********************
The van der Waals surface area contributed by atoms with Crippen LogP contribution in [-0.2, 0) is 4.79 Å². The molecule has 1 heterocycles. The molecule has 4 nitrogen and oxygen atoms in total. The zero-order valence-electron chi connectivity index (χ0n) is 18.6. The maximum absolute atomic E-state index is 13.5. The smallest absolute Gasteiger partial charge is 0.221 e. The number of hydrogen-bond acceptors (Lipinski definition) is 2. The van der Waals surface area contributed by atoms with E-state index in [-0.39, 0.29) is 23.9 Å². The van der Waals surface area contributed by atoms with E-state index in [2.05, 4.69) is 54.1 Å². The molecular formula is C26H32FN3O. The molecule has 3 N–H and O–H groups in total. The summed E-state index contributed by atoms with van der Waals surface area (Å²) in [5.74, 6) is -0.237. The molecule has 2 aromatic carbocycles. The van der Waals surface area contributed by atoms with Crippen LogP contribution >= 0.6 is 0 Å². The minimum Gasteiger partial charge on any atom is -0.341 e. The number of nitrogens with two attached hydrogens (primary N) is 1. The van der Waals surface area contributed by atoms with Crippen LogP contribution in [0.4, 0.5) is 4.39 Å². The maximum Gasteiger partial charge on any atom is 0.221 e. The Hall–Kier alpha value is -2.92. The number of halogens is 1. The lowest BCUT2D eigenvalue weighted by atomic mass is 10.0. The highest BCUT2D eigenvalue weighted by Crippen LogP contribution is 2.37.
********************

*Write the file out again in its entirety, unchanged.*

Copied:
The van der Waals surface area contributed by atoms with Crippen LogP contribution in [-0.2, 0) is 4.79 Å². The molecule has 1 heterocycles. The molecule has 4 nitrogen and oxygen atoms in total. The zero-order valence-electron chi connectivity index (χ0n) is 18.6. The maximum absolute atomic E-state index is 13.5. The smallest absolute Gasteiger partial charge is 0.221 e. The number of hydrogen-bond acceptors (Lipinski definition) is 2. The van der Waals surface area contributed by atoms with E-state index in [-0.39, 0.29) is 23.9 Å². The van der Waals surface area contributed by atoms with E-state index in [2.05, 4.69) is 54.1 Å². The molecular formula is C26H32FN3O. The molecule has 3 N–H and O–H groups in total. The summed E-state index contributed by atoms with van der Waals surface area (Å²) in [5.74, 6) is -0.237. The molecule has 2 aromatic carbocycles. The van der Waals surface area contributed by atoms with Crippen LogP contribution >= 0.6 is 0 Å². The minimum Gasteiger partial charge on any atom is -0.341 e. The number of nitrogens with two attached hydrogens (primary N) is 1. The van der Waals surface area contributed by atoms with Crippen LogP contribution in [0.4, 0.5) is 4.39 Å². The maximum Gasteiger partial charge on any atom is 0.221 e. The Hall–Kier alpha value is -2.92. The number of halogens is 1. The lowest BCUT2D eigenvalue weighted by atomic mass is 10.0. The highest BCUT2D eigenvalue weighted by Crippen LogP contribution is 2.37.